In the early C20th, things took a shift, with Gallagher and Sheen the leading duo emphasising less slapstick and more singing. Then along came Stan and Ollie, initially paired together in 1927 and the inter-play of their double act reset the format.

Their characters were clearly friends, and as unintentionally destructive as they were, you knew their friendship would be intact at the end of every film, despite the frequency with which their efforts met with failure, resulting in many a ‘fine mess’.

The Stan and Ollie model stuck, for Abbott & Costello, Morecambe & Wise. They set the formula for those duos we’ve latterly grown up with – Mel Smith & Griff Rhys Jones, French & Saunders, Dan Akroyd & John Belushi, to Vic Reeves & Bob Mortimer.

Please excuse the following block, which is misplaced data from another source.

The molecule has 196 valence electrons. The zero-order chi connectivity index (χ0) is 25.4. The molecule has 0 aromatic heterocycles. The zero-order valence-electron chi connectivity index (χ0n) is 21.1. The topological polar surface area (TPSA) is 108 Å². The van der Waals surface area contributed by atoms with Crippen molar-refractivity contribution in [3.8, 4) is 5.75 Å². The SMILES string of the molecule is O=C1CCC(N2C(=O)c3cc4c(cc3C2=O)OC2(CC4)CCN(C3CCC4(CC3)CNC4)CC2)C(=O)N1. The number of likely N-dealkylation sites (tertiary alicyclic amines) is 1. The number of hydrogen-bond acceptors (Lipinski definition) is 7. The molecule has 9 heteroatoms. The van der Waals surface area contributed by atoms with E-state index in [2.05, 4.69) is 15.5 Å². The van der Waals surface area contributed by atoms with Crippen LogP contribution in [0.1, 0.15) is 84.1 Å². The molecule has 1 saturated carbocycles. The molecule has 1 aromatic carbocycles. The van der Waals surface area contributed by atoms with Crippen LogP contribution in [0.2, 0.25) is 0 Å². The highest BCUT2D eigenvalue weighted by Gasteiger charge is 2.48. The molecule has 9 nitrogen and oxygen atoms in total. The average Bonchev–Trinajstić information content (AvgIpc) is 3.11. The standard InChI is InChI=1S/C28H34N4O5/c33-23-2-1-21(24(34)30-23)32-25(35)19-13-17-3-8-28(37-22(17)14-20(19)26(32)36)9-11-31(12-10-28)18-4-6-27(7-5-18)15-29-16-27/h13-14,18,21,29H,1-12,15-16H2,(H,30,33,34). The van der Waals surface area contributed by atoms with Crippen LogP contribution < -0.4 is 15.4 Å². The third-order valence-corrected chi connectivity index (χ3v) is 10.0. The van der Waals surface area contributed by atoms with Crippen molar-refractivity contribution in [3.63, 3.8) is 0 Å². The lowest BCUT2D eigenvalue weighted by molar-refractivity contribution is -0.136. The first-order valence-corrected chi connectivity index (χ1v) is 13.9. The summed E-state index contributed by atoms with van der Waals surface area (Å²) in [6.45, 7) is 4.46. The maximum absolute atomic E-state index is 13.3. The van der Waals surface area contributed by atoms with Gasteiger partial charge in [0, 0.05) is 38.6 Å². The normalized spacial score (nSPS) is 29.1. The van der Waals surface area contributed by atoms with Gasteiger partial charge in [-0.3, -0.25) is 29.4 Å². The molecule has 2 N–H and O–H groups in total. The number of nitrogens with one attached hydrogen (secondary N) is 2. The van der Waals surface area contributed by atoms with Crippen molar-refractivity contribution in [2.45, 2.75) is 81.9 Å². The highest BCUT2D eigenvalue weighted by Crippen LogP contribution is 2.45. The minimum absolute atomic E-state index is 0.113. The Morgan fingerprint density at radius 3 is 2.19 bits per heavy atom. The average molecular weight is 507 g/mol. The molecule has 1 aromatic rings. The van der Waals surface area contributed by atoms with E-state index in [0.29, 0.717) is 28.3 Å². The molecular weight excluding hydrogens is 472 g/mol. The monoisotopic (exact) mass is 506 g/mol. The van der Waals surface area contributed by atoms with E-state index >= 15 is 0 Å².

I’ve always enjoyed comedy-duo double acts, and I’ve recently been researching the psychology and relationship in them, and parallels with startup co-founder dynamics. Will it be bonding, soul mates for life and success, or the start of melancholy, cold winters of recriminations, slammed doors and sending emails in a cold silence?

Hooking up with a partner launching a new business is just like a comedy duo, you embark on a joined-up hope-fuelled journey towards a bright and optimistic future. Great co-founders can make even the worst times feel fun and bearable, they will sit with you at the bottom of the pit on your lowest day and tell you that it’s going to be okay. This relationship can determine the success or failure of your business.